Even before the end of the war, the idea of finding a way to properly commemorate the lost, missing, or unable-to-be-identified French soldiers who died fighting for their country was conceived. Around November 1916, a full two years before the war ended, the city of Rennes in France performed a ceremony to honor those local citizens who were lost and unable to be found. Upon hearing of this ceremony, three years later, France’s Prime Minister approved a tomb dedicated to France’s unknown soldier to be installed in Paris. He originally proposed that the tomb be placed in the Pantheon, with other French historical figures like Victor Hugo and Voltaire (the latter of which made his fortune by rigging the lottery). However, veterans organizations wanted a location that was reserved solely for the Unknown Solider. They agreed upon a tomb under the Arc de Triomphe, originally completed in 1836 to commemorate other lost French military members.

Marines and sailors visit Iwo Jima for ‘once in a lifetime opportunity’
The tomb of the unknown soldier, Paris, France. (Photo by Jérome BLUM)

With the help of a 21-year-old French baker turned “valiant” soldier named August Thin, a representative unknown soldier was settled upon. On November 11, 1920, his casket was pulled down the streets of Paris, before settling under the Arc de Triomphe, where he was laid to rest. To this day, the tomb is still there with a torch by its side, rekindled every night at 6:30 PM.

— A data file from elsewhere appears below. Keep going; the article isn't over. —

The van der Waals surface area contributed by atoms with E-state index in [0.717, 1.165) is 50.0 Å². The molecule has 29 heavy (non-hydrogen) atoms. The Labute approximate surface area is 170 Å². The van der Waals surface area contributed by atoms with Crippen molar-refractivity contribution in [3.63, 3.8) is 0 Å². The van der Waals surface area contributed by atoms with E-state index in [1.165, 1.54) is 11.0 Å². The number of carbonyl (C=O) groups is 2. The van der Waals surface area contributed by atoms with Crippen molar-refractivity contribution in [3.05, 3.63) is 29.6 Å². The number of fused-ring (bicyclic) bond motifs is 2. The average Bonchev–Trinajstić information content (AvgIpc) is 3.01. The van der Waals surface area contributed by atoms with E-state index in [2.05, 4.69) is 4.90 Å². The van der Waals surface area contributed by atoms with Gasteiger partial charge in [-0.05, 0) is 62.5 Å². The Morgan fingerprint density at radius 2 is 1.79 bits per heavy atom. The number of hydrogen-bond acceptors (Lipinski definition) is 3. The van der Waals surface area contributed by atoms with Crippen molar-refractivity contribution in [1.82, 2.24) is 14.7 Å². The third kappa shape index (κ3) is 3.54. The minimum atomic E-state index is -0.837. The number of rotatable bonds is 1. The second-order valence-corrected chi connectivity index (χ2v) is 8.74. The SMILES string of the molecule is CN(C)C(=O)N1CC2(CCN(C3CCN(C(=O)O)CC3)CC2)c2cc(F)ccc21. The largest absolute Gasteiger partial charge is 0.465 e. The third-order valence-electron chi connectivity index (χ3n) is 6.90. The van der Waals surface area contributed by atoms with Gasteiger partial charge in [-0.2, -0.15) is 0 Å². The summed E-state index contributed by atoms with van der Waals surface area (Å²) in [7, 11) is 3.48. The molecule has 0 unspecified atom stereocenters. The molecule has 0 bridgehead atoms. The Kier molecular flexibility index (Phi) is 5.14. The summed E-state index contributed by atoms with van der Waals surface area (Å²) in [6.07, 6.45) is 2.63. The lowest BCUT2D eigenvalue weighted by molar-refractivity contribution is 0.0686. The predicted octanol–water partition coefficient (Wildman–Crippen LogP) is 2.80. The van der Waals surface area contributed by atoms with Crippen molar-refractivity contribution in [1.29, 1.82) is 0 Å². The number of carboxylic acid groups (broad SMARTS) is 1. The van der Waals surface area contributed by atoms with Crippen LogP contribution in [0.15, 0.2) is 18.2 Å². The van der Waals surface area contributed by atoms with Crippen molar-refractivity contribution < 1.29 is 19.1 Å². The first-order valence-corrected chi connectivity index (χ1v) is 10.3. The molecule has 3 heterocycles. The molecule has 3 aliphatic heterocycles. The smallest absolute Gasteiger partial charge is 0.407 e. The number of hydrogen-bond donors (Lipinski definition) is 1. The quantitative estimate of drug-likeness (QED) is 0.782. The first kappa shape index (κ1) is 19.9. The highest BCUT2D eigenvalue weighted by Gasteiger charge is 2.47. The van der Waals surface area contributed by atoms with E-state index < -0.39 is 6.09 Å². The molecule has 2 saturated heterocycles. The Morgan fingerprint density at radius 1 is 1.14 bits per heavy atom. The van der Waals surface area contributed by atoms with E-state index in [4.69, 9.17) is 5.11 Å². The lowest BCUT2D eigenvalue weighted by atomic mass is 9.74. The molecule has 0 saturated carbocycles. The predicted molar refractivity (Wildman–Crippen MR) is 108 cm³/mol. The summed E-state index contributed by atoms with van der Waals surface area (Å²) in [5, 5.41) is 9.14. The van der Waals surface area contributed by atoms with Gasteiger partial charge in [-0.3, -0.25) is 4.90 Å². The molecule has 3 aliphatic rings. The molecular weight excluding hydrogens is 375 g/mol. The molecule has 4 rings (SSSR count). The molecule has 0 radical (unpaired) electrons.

That same day, two hundred eighty-five miles away in London, Great Britain was holding a similar ceremony. “The Tomb of the Unknown Warrior,” as it is called in London, is housed at Westminster Abbey. It is the only tombstone in the Abbey that it is forbidden to walk upon, and bears this inscription, “Beneath this stone rest the body of a British warrior unknown by name or rank brought from France to lie among the most illustrious of the land and buried here on Armistice Day 11 Nov: 1920.”

Related: Watch this guard at the Tomb of the Unknowns get stabbed and carry on

Many countries worldwide adopted this symbol of commemoration, including the United States of America. In December 1920, Congressmen Hamilton Fish Jr. of New York introduced in Congress a resolution that asked for a return of an unknown American soldier from France for proper ceremonial burial in a to-be-constructed tomb at the Memorial Amphitheater in Arlington National Cemetery. The measure was approved a few months later for a “simple structure” that would eventually serve as a basis for a more elaborate monument. Originally set for Memorial Day in 1921, the date was pushed back when it was noted that many of the unknown soldiers in France were being investigated and may be identified, rendering them no longer qualified to be the unknown soldier. The date was then changed to Armistice Day, 1921.